Wednesday, October 31, 2012

The Latest In A Long Line of Eccentrics

I was thinking today about how I am the latest in a long family line of eccentrics. My grandfather, for example, used to think that a double-barrelled shotgun down a mole-hill was a good mole-control technique. My grandmother sent my brother and I out with pickled onions to put down mole-hills, also to deter them. She also used to share around the chocolates whilst we watched television by clutching the box and throwing them at you like grenades during advert breaks. My parents are still alive so I shall not embarrass them by any details.

Today I had a half holiday. Instead of lounging around watching television (which would be tricky since I have no (working) television,) I picked rosehips to make rosehip syrup. Blame Wartime Farm for making me think of this!

I used the recipe from Home Preservation of Fruit and Vegetables, first published 1929, the copy I was using is the second impression of the thirteenth edition, from 1979.

I like how rose hips look. Like red jewels.
The recipe below is half of what is actually documented in the book, as I only managed 1 lb of rose hips after 1 hours picking!

1 lb ripe rose hips
1/2 lb sugar
2+1/4 pints water

The following method is recommended if a syrup with a high vitamin C content is required.

 Extracting the juice
Have ready 1+1/2 pt boiling water, preferably in an aluminium (I wouldn't use aluminium pans personally due to possible health scares around these) or unchipped enamel pan. Mince the rose hips in a coarse mincer (I used a food processor/magimix),

 place them immediately in boiling water and bring this again to the boil. As soon as it re-boils remove the pan from the heat and leave it for 15 min, then pour into a scalded jelly bag and allow the bulk of the juice to drip through. Return the pulp to the saucepan, add 3/4 pt boiling water, re-boil and allow it to stand without further heating for another 10 min, then strain as before.

Adding the Sugar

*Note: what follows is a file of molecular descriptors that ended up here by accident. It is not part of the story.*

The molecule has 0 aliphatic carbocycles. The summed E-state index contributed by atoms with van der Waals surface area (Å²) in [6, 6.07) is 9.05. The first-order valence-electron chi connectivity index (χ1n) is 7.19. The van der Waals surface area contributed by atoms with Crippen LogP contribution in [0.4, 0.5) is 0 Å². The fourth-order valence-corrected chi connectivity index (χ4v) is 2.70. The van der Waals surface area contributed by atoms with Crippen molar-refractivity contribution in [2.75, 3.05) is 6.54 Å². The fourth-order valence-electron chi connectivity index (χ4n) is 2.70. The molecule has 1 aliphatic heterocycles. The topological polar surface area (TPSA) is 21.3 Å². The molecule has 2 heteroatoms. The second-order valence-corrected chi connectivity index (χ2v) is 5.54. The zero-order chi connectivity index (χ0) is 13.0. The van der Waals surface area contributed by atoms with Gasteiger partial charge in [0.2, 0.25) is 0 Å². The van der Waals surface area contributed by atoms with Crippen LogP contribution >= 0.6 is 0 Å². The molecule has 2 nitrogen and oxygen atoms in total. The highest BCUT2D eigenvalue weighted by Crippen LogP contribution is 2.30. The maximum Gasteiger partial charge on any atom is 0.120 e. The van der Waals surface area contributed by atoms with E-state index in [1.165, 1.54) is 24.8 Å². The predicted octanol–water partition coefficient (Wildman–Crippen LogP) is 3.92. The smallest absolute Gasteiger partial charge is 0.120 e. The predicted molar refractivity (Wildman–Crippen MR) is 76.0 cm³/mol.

Pour the juice into a clean saucepan, and boil it down until it measures about 3/4 pt, then add 1/2 lb sugar and boil for a further 5 min.

Bottling and Processing the Syrup
Pour the syrup while it is hot into clean, hot bottles and seal at once. (I put it into yogurt pots and freeze it and defrost what I need each time - once opened it only keeps for a week or two in the fridge)

Why don't you join me in my Land-Girl eccentricity?


The Foggy Knitter said...

Eccentricity is a seriously underrated quality of human kind. You enjoy yourself! What do you do with rose hip syrup other than dose small children with it?

rbjaneite said...

It sounds ever so nice. What do you use it for? Drizzled over puddings, or as flavouring in cakes?

On reading the first paragraph of your post I had a vision of your grandfather shooting down a mole hill only to become covered with the debris of many pickled onions being blasted out of the earth. It made me smile.

Beckie said...

Foggy and rbjaneite - I do enjoy being an eccentric! Rosehip syrup is delicious as an alternative to cordial. For tasty spoonfuls, stirred into yogurt. You think of it, you can use it!

The image of my grandfather doing just that is an excellent one I agree!

Anonymous said...

I have always wanted to make rosehip syrup...sounds like a lovely way to spend a day.

Beckie said...

Do it! Super fun. Although dangerous picking in the wind... waving branches of thorns are unpredictable!

Emma said...

Moles and pockled onions: marvellous!